Abstract: We perform a comparative analysis of five incentivized tasks used to elicit risk preferences. Theoretically, we compare the elicitation methods in terms of completeness of the range of the estimates as well as their precision, the likelihood of triggering loss aversion, and problems arising when multiple choices are required. Using original data from a homogeneous population, we experimentally investigate the distribution of estimated risk preferences, whether they differ by gender, and the complexity of the tasks. We do so using both non-parametric tests and a structural model estimated with maximum likelihood. We find that the estimated risk aversion parameters vary greatly across tasks and that gender differences appear only when the task is more likely to trigger loss aversion.
    Keywords: Risk attitudes, Elicitation methods, Experiment
    JEL: C81 C91 D81
    Date: 2013
  5. By: Lehnert, Thorsten; Lin, Yuehao; Wolff, Christian C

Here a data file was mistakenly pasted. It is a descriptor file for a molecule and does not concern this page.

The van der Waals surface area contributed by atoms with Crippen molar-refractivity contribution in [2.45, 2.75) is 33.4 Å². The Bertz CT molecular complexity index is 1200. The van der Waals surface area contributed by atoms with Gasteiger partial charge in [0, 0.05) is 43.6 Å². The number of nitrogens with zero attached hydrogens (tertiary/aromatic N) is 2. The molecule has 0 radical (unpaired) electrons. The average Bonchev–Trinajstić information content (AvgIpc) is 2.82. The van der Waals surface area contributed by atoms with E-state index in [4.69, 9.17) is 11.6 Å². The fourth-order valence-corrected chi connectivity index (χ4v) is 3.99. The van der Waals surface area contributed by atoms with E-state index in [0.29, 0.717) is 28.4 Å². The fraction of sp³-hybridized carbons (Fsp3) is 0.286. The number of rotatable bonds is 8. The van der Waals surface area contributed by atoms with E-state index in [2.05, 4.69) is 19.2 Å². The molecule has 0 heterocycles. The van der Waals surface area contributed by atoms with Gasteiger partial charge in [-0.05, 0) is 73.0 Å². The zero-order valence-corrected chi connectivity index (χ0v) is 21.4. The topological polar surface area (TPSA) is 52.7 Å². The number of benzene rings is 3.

Abstract: Using an equilibrium asset and option pricing model in a production economy under jump diffusion, we show theoretically that the aggregated excess market returns can be predicted by the skewness risk premium, which is constructed to be the difference between the physical and the risk-neutral skewness. In an empirical application of the model using more than 20 years of data on S&P500 index options, we find that, in line with theory, risk-averse investors demand risk-compensation for holding stocks when the market skewness risk premium is high. However, when we characterize periods of high and low risk aversion, we show that in line with theory, the relationship only holds when risk aversion is high. In periods of low riskaversion, investors demand lower risk compensation, thus substantially weakening the skewness-risk-premium-return trade off.